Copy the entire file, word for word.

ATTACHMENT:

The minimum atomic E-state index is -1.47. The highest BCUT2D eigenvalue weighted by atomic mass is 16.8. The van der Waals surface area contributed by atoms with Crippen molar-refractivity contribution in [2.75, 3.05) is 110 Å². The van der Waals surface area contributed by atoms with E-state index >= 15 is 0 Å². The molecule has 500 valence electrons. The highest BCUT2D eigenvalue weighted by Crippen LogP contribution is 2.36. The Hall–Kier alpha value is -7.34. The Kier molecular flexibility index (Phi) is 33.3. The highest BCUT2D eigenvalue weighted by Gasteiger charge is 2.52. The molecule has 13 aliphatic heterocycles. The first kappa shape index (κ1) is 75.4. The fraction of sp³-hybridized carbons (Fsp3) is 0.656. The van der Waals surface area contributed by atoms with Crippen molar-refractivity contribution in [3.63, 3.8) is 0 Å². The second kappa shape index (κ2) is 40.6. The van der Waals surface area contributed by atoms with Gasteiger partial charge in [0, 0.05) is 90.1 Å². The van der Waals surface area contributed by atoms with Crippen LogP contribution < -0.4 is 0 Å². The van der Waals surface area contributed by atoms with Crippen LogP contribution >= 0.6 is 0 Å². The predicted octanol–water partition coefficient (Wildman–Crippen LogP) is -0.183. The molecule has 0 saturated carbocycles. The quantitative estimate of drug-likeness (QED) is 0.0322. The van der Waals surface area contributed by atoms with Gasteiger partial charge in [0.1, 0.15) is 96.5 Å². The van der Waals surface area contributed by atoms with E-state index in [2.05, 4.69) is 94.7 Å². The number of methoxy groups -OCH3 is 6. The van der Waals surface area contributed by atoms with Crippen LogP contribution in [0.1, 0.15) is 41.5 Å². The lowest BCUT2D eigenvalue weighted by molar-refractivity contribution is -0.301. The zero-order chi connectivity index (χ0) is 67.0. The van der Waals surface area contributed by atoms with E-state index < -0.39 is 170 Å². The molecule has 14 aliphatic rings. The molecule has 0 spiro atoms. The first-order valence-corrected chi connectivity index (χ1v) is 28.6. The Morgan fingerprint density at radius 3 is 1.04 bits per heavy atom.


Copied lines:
The minimum atomic E-state index is -1.47. The highest BCUT2D eigenvalue weighted by atomic mass is 16.8. The van der Waals surface area contributed by atoms with Crippen molar-refractivity contribution in [2.75, 3.05) is 110 Å². The van der Waals surface area contributed by atoms with E-state index >= 15 is 0 Å². The molecule has 500 valence electrons. The highest BCUT2D eigenvalue weighted by Crippen LogP contribution is 2.36. The Hall–Kier alpha value is -7.34. The Kier molecular flexibility index (Phi) is 33.3. The highest BCUT2D eigenvalue weighted by Gasteiger charge is 2.52. The molecule has 13 aliphatic heterocycles. The first kappa shape index (κ1) is 75.4. The fraction of sp³-hybridized carbons (Fsp3) is 0.656. The van der Waals surface area contributed by atoms with Crippen molar-refractivity contribution in [3.63, 3.8) is 0 Å². The second kappa shape index (κ2) is 40.6. The van der Waals surface area contributed by atoms with Gasteiger partial charge in [0, 0.05) is 90.1 Å². The van der Waals surface area contributed by atoms with Crippen LogP contribution < -0.4 is 0 Å². The van der Waals surface area contributed by atoms with Crippen LogP contribution >= 0.6 is 0 Å². The predicted octanol–water partition coefficient (Wildman–Crippen LogP) is -0.183. The molecule has 0 saturated carbocycles. The quantitative estimate of drug-likeness (QED) is 0.0322. The van der Waals surface area contributed by atoms with Gasteiger partial charge in [0.1, 0.15) is 96.5 Å². The van der Waals surface area contributed by atoms with E-state index in [2.05, 4.69) is 94.7 Å². The number of methoxy groups -OCH3 is 6. The van der Waals surface area contributed by atoms with Crippen LogP contribution in [0.1, 0.15) is 41.5 Å². The lowest BCUT2D eigenvalue weighted by molar-refractivity contribution is -0.301. The zero-order chi connectivity index (χ0) is 67.0. The van der Waals surface area contributed by atoms with E-state index < -0.39 is 170 Å². The molecule has 14 aliphatic rings. The molecule has 0 spiro atoms. The first-order valence-corrected chi connectivity index (χ1v) is 28.6. The Morgan fingerprint density at radius 3 is 1.04 bits per heavy atom.